You finally arrive in Venice, Italy for your dream vacation. After the saving, the planning, the packing, the long flight, you are finally there. You decide to sit and savor the moment in the Piazza San Marco with your first real Italian cappuccino. Then you try out one of the first phrases of Italian you learned in your “Travel Italian” class. Il conto per favore!
The cameriere brings out your check and you almost drop your nearly empty cup! 10€ for the cappuccino and a 20€ surcharge for sitting in the piazza. You have spent your daily food allowance in a 30 minute break.
Don’t despair. You can find less expensive places to snack (look for pizzeria’s and bars where you eat standing up) and there are a number of things you can do that are free and at least one that is inexpensive.
To start take this virtual video walking and boating tour of Venice:
1. Piazza San Marco
Chances are you have already found one free thing to do. Wander around Piazza San Marco. Just don’t sit down, if you do you will have to order something and it will most likely cost more than it is worth. If pigeon’s are your thing then you can wander among the birds, if not stick to the perimeter of the square.
2. Basilica di San Marco
Yes, the Basilica is free. You have to pay a fee, though it is relatively inexpensive, to see the Pala d’Oro.
3. Bridge of Sighs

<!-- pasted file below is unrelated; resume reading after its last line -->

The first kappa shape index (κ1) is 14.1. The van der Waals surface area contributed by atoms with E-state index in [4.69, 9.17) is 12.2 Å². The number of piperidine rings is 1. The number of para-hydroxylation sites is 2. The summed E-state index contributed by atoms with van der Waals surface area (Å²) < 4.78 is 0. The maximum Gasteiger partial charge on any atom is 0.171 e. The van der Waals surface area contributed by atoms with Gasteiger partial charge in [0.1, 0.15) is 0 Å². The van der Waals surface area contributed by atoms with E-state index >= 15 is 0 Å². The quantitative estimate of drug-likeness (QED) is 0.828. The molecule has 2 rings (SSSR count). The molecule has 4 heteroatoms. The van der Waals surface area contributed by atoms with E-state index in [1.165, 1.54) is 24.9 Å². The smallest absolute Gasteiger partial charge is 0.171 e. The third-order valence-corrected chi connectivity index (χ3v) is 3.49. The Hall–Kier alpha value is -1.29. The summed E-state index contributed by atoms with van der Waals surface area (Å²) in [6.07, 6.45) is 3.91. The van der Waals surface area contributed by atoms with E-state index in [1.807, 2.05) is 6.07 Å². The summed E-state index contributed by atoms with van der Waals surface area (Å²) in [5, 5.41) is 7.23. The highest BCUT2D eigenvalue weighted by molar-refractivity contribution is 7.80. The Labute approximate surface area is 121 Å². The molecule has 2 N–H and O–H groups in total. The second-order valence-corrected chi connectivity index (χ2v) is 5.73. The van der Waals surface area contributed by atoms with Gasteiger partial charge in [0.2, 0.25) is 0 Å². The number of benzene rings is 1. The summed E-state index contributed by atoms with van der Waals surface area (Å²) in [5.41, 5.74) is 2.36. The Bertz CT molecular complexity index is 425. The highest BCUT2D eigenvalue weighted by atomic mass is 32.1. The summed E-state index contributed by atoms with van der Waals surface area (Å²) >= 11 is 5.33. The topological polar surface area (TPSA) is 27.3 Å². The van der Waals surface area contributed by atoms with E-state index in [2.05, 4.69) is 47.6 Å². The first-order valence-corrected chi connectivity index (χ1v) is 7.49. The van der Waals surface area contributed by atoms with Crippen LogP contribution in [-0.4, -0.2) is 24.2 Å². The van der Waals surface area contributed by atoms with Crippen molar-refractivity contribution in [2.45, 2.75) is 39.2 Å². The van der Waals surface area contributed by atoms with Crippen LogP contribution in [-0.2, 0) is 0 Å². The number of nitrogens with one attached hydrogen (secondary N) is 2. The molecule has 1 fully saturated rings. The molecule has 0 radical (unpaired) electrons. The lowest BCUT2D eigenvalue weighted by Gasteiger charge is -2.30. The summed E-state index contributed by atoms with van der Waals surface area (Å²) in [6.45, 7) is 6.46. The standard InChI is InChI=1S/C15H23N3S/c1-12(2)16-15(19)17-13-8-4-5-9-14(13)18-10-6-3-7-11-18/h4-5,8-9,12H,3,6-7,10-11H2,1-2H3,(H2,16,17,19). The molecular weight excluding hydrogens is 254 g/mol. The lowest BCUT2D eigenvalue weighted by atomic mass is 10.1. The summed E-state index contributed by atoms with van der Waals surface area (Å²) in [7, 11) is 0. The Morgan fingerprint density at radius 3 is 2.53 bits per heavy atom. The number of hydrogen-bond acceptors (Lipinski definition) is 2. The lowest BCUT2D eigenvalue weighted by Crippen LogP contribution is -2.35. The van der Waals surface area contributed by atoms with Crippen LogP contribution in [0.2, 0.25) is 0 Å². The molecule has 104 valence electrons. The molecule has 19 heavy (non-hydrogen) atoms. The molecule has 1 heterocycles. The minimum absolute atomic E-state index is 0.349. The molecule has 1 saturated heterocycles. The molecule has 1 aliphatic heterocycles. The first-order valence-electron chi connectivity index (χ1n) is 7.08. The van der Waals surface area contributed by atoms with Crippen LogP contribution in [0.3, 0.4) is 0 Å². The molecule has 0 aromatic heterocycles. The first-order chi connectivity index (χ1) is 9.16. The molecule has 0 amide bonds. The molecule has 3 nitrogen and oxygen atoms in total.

You have to buy a ticket to the Palazzo Ducale (Doge’s Palace) to see the inside of the bridge. But you can get a great view of the Bridge of Sighs by standing on the bridge over a canal to the side of the Palazzo. There is a very crowded side and an uncrowded side, try them both.
4. Ponte di Rialto
The Rialto Bridge is a great place for people watching and you get a beautiful view of the Grand Canal.
5. Mercato di Rialto
The Rialto markets are an assault on the senses. Vendors are yelling to sell their products, the colors of the fruits, vegetables, fish and meats are vibrant and then there is the smell which is sometimes a wonderful aroma of herbs and spices and other times the not so wonderful smell of fish left out a little too long.
6. Wander the Streets
The streets of Venice are a narrow, winding, maze. It does not take much of an imagination to transport you back to the 15th century. And it does not take much or long for you to get lost. When you are not sure where you are ask for Piazza San Marco and start over again.
7. Window Shop
I know I say to this in every city, but there are glass stores in Venice that are like museums.
8. Venice Canal Watching
Stand on one of the bridges away from the tourist area and watch what happens on the canals. It is amazing to watch big screen TV’s, ovens and refrigerators being unloaded. It is also impressive to see the oarsmen navigate some of the larger boats through the canals.
Venice is one of those places where what you hear can be almost as interesting as what you see. You can hear sea gulls calling, gondoliers singing, motor boats putting along, vendors hawking goods and tourists speaking a world of languages. What you won’t hear are cars, buses or motorcycles.
Okay so technically it is not free because you have to take the vaporetto to the island. But the ride over is worth the money and once you are there you can spend the day exploring one of the Lagoon Islands. Look into one of the workshops and you will see glass makers at work.